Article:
1. Develop a VBA function which can perform an n point Gaussian quadrature over a given interval for any given function

2. change your code so that the calculation of the Legendre Polynomial roots is only calculated once, however many times the routine is called

Hint: you will need to store the $\omega_i$ and $x_i$ values outside of the function so that they have module wide scope and use a boolean array to determine whether the values have already been calculated or not

3. Use 2, 4, 6, 8 and 10 point Gaussian quadrature to calculate $\displaystyle\int_{0}^{\pi} sin x dx$

To use complex numbers in VBA we make use of the OOP (object orientated programming) features

VBA is not a natural OOP language is the same way that Delphi or C++ are, but objects can still be used

To see how OOP works we are going to look at manipulating complex numbers. Enter the following code into your Module

Type cnum x As Double y As Double End Type Function add_cnum(ByRef one As cnum, ByRef two As cnum) As cnum add_cnum.x = one.x + two.x add_cnum.y = one.y + two.y End Function Function set_cnum(ax, ay As Double) As cnum set_cnum.x = ax set_cnum.y = ay End Function Sub do_calc() Dim c1 As cnum Dim c2 As cnum Dim c3 As cnum c1 = set_cnum(Cells(1, 1), Cells(1, 2)) c2 = set_cnum(Cells(2, 1), Cells(2, 2)) c3 = add_cnum(c1, c2) Cells(3, 1) = c3.x Cells(3, 2) = c3.y End Sub

Enter two complex numbers into the cells A1:B1 and A2:B2

Click the Run Macro button in Excel, select *do_calc* and you will see the two complex numbers added together in the cells A3:B3

There are a number of features of this code:

- A new type (or object) cnum is created
- This new type has two variables within it: a and b and so is in total a complex number
- This new 'object' can be passed as a parameter to functions and returned as a result from functions.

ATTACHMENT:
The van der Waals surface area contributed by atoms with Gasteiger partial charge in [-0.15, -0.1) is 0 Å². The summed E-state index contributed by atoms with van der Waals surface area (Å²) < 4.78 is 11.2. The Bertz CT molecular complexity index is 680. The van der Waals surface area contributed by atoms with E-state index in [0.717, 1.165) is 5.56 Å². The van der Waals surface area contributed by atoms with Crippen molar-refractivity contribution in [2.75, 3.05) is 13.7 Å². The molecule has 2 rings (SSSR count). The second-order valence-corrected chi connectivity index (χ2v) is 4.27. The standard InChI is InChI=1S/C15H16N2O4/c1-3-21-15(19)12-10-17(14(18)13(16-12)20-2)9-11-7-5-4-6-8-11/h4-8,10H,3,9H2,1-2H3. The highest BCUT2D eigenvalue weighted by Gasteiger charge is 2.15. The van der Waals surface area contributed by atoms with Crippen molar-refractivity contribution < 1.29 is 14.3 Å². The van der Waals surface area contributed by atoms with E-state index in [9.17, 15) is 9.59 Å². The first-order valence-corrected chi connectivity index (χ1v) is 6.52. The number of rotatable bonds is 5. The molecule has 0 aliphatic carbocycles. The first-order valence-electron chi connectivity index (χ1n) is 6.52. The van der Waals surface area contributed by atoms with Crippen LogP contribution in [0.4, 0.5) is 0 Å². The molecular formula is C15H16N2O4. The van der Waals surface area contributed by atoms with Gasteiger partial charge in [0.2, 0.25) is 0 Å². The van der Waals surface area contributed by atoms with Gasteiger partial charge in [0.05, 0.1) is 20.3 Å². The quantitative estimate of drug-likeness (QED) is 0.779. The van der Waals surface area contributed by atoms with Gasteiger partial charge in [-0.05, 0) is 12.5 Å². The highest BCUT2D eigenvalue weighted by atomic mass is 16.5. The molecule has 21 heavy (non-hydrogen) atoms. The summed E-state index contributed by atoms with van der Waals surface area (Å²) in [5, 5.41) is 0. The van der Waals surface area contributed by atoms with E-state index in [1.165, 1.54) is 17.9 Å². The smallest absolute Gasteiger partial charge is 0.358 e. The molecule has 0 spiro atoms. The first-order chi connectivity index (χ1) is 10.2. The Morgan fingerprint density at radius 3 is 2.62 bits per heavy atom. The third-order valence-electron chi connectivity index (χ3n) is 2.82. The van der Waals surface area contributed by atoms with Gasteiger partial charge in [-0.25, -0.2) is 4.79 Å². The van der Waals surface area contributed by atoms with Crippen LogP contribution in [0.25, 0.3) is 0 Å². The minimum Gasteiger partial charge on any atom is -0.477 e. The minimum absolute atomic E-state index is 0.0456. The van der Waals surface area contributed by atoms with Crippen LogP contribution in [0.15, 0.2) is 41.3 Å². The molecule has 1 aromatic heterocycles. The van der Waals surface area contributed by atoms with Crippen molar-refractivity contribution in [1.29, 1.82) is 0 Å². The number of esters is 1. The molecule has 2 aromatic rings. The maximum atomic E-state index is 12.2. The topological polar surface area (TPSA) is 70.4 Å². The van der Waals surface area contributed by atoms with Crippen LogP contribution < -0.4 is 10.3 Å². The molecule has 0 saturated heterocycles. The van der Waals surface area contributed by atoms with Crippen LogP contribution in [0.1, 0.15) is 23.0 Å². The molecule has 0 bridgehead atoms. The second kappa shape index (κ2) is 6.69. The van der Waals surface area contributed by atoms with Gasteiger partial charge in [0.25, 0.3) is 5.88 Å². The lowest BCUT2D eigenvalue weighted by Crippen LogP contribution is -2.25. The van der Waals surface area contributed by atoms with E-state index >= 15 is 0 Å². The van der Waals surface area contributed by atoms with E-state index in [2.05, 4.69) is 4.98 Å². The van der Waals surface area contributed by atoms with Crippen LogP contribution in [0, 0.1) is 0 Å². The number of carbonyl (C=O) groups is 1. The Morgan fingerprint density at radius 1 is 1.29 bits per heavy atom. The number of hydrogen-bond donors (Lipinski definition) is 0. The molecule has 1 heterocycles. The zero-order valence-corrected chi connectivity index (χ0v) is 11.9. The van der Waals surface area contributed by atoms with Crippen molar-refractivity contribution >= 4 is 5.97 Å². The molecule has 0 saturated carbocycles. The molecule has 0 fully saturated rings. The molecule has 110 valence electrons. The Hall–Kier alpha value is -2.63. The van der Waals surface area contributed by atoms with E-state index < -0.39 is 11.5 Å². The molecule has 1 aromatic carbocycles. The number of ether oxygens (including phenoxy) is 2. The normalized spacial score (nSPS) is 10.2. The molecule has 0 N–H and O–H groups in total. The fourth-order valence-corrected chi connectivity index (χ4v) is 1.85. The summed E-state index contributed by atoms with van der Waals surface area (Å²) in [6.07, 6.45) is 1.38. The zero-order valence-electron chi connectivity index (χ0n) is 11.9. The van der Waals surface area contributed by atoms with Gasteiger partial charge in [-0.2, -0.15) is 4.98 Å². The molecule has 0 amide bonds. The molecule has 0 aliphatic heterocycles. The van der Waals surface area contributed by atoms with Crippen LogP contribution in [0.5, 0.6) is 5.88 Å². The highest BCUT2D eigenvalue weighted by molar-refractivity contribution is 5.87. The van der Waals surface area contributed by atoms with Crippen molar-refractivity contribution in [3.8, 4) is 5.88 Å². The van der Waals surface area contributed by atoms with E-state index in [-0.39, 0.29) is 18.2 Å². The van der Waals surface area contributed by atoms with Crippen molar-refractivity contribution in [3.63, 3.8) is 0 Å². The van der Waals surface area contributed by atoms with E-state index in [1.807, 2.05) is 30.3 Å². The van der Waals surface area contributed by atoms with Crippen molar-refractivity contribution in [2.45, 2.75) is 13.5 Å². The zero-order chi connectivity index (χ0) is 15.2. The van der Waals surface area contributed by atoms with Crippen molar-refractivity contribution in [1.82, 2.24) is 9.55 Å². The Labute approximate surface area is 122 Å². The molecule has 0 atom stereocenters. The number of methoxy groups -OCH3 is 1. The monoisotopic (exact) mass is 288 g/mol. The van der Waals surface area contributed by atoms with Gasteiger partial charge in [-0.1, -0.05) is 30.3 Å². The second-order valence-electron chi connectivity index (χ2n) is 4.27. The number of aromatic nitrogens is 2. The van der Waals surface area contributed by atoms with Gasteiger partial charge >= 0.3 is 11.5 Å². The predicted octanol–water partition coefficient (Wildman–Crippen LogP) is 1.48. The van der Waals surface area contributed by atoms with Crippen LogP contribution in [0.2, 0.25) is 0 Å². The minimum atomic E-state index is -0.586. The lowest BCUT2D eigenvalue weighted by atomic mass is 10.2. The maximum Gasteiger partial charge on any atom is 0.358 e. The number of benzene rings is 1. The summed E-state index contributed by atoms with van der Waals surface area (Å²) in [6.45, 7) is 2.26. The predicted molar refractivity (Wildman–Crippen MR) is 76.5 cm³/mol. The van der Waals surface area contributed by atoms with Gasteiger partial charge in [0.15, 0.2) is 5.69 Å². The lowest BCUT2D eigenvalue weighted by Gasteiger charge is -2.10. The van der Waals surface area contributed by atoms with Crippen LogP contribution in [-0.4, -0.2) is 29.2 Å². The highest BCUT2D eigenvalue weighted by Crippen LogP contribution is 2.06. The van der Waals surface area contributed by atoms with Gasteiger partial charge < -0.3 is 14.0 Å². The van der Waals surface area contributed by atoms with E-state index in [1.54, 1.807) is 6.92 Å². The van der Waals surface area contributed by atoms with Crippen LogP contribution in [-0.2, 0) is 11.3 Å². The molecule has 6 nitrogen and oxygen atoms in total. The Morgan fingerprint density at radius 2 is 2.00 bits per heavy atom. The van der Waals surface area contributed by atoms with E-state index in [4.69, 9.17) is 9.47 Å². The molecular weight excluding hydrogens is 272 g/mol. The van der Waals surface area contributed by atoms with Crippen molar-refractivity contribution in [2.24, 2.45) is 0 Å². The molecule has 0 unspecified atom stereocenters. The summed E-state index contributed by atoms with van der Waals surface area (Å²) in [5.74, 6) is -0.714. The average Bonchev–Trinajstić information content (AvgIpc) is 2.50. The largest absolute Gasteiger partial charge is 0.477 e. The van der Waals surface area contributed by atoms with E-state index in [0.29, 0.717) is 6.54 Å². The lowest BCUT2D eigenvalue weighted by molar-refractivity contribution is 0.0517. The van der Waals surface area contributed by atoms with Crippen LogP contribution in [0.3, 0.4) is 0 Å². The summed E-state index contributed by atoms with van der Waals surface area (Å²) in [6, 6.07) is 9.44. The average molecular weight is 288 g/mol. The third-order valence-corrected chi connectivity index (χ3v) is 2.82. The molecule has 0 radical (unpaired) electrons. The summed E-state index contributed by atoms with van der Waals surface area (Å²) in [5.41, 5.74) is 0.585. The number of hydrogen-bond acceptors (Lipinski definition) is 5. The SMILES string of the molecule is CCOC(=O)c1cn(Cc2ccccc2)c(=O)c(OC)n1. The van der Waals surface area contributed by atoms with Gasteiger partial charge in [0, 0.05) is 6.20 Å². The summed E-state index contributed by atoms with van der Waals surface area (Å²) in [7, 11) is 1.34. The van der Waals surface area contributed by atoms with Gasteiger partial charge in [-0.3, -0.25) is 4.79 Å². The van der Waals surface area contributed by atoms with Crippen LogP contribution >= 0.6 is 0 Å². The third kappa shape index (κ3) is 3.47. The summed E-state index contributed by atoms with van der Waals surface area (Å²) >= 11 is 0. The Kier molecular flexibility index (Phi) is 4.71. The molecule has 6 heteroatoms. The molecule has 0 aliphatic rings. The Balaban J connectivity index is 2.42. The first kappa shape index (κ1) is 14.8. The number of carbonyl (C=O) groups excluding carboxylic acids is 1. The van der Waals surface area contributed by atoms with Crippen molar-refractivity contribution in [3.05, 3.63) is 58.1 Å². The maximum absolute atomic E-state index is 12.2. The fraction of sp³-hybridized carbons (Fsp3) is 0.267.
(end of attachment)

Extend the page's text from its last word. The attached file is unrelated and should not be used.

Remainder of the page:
Write new functions: mult_cnum, div_cnum, exp_cnum, ln_cnum and power_cnum

The following algebra will help:

$(x_1 + iy_1) \times (x_2 + iy_2) = x_1 x_2 - y_1 y_2 + i(y_1 x_2 + x_1 y_2)$

To divide two complex numbers you will need to use the complex conjugate

$\frac{1}{x+iy} = \frac{x-iy}{(x+iy)\times(x-iy)} = \frac{x-iy}{x^2+y^2}$

To calculate the exponential you will need Euler's Formula:

$e^{ix}=cos x + i sin x$

To calculate the logarithm you will need to make $x_2$ and $y_2$ the subjects of the formula, starting from: $x_1 + iy_1 = e^{x_2 + iy_2}$ and again applying Euler's formula and matching terms in real and imaginary parts

To calculate a power you need to start with $a=b^c$ and follow the logic below

$$a=b^c$$

$$ln(a) = c\times ln(b)$$

$$a=exp(c\times ln(b))$$

Fourier analysis allows us to convert waveforms into spectral densities and back again

In excel draw a graph of $y=sin x$

On the same axes draw $y=sinx + \frac{sin 2x}{2}$

Create a VBA function for $y=\displaystyle\sum_{k=1}^{n} \frac{sin kx}{k}$ and again plot on the same axes for different values of $n$

You can soon see that as $n \rightarrow \infty$ this function becomes a sawtooth wave

This raises the question: If we started with the sawtooth wave wave could we calculate the co-efficients

This is where fourier analysis comes in

For our purposes we will skip Fourier series and go onto the continuous Fourier transform

The fourier tranform $\hat{f}$ of an integrable function $f:\Re \rightarrow C$ is given by

$\hat{f}(\xi)=\displaystyle\int_{-\infty}^{\infty}f(x) e^{-2 \pi ix \xi} dx$

$f$ is the original wave function of time $x$ and $\hat{f}$ is the spectral density of frequency $\xi$

The process can be inverted by the inverse transform:

$f(x)=\displaystyle\int_{-\infty}^{\infty} \hat{f}(\xi) e^{2 \pi ix \xi} d\xi$

For our purposes (later in the course when we look at stochastic volatility) we use Fourier inversion to get from the characteristic function of a probability distribution back to the probability distribution

The above formulas look rather daunting but we start by breaking them down with Euler's formula:

$e^{ix}=cos x + i sin x$

Write a VBA function which takes a function $f$, a parameter $\xi$, specifies bounds $a$ and $b$ outside of which the function will be close to zero, and returns the Fourier transform $\hat{f}(\xi)$

Write another VBA function which takes a function $\hat{f}$, a parameter $x$, specifies bounds $a$ and $b$ outside of which the function will be close to zero, and returns the inverse Fourier transform $f(x)$

Test your VBA code of the function: $f(x)=e^{-x^2}$

i.e. check if the Fourier transform followed by the inverse transform returns you to the original function

Investigating whether or not the value calculated above actually makes any sense will form part of your written coursework. For the calculation part of the coursework it is sufficient to be able to just calculate what the actual number is.